Nick Pivetta struck out 14 Buffalo Bison in his second start for the Triple-A Lehigh Valley IronPigs Sunday afternoon. That wasn’t lost on some of the decision-makers at the major league level.
But the discussion around Citizens Bank Park early this week didn’t center around the idea of recalling Pivetta to join the starting rotation. Instead, Phillies brass apparently is at least open to the idea of recalling the 26-year-old right-hander as a reliever.
“We talked a lot about that yesterday,” Phillies manager Gabe Kapler told the collective media, which included Jim Salisbury of NBC Sports Philadelphia, ahead of Tuesday’s tilt with the Detroit Tigers. “It’s something we’ll consider.”
Pivetta, who the Phillies acquired from the Washington Nationals in the July 2015 Jonathan Papelbon trade, had high expectations entering the 2019 season. In starts against the Baltimore Orioles and St. Louis Cardinals in 2018, the Canadian-born righty flashed front-of-the-rotation potential. While a 4.77 ERA didn’t reflect that, Pivetta’s spin rate and FIP suggested he had a chance to take a major step forward in 2019. He also touched 99 MPH on the radar gun in Spring Training, causing some to wonder if he had a Charlie Morton-type breakout in store.
Instead, Pivetta posted an 8.35 ERA and 6.38 FIP in his first four starts in 2019, leading to his demotion to Triple-A. He has a 3.75 ERA in two starts for the IronPigs, so the Phillies may ultimately elect to recall him at some point to rejoin the starting rotation. But Jerad Eickhoff, who replaced him in the starting rotation, has a 1.64 FIP in 17 innings in 2019. Even after a disappointing start Tuesday night, Vince Velasquez has a 2.75 ERA in 26.1 innings in 2019. General manager Matt Klentak is also expected to make a major addition to the starting rotation before the July 31 trade deadline as well.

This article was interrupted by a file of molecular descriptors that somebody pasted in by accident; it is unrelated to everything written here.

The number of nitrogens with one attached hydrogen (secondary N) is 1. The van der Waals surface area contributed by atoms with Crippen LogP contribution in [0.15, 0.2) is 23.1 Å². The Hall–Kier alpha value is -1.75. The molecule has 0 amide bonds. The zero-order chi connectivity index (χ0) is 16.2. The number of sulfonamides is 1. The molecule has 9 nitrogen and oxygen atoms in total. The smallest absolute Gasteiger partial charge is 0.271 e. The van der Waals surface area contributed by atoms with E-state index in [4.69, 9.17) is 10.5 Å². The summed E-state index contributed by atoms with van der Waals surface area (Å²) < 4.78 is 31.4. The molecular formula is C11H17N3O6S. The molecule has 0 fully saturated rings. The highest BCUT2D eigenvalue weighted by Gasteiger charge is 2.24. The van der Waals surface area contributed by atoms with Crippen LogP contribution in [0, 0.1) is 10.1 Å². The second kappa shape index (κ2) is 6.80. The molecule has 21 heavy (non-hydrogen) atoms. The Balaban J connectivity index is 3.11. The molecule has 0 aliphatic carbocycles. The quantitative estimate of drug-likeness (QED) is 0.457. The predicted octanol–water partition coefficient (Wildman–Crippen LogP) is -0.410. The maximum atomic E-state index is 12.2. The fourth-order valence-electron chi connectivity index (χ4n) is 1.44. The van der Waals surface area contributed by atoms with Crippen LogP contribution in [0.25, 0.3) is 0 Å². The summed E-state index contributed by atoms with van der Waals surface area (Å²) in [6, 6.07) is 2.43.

If the Phillies feel like Pivetta is able to make an adjustment at Triple-A that will allow him to break-out as a starter when he returns to the major league level, then so be it. But if they come to the conclusion that in 2019, he’ll be a back-end-of-the-rotation arm, well, they don’t really need another pitcher with that profile.
Pivetta’s Spring Training showed what he could potentially be when he’s able to just let things go for a few innings until he runs out of gas. You don’t want to read too much into one game, but Kapler did give into Pivetta’s request to come into an extra-inning game out of the bullpen last July against the Washington Nationals. Pivetta pitched a scoreless top of the 13th inning, which set up an Andrew Knapp walk-off home run in the home-half of the inning.
“I guess my personal take on it, just being open with you, is I don’t think there’s a whole lot of risk to seeing him out of the bullpen,” Kapler said Tuesday. I don’t think it stunts his development as a starting pitcher to see him out of the bullpen. But I think there are a lot of stakeholders who need to be involved in this discussion.
Kapler’s bullpen, which many thought would be a strength heading into the season, hasn’t been particularity reliable thus far. David Robertson, who the Phillies signed to a two-year/$23 million deal in January, got off to a slow start and is currently on the injured list with a sore right elbow. 24-year-old righty Victor Arano is also on the injured list, as he looks to rebound from right elbow inflammation. Tommy Hunter is yet to pitch in 2019, as a right flexor strain has held him back. Seranthony Dominguez, after looking dominant at times during his rookie season of 2018, has a 4.76 ERA in his first 13 games in 2019. And though Hector Neris has a respectable 2.70 ERA in his first 13 games of the season, his outings have continued to be an adventure.
Though it’s unclear exactly what Pivetta would be out of the bullpen, the Phillies, as Kapler said, seemingly don’t have much to lose in trying him in a different role. If Pivetta spent a bulk of 2019 as a relief pitcher, only to return to starting in 2020, he could be looking at a major jump in innings, which is often correlated with arm injuries. But it’s also possible that he could spend a bulk of 2019 as a reliever, master that role and stay in the bullpen moving forward. Come to think of it, there are some similarities between Pivetta and Boston Red Sox right-hander Nathan Eovaldi, who the Phillies reportedly tried to convince to close for them this past offseason before he re-signed in Boston as a starting pitcher.
The Phillies, almost certainly, would start Pivetta in lower-leverage relief situations before pitching him in the eighth and ninth innings. How he fared in those situations, of course, would determine how they proceed with him. That’s assuming the organization does elect to use him out of the bullpen at some point.
Pivetta is scheduled to start Friday, once again against the Buffalo Bisons, the Triple-A affiliate of the Toronto Blue Jays.
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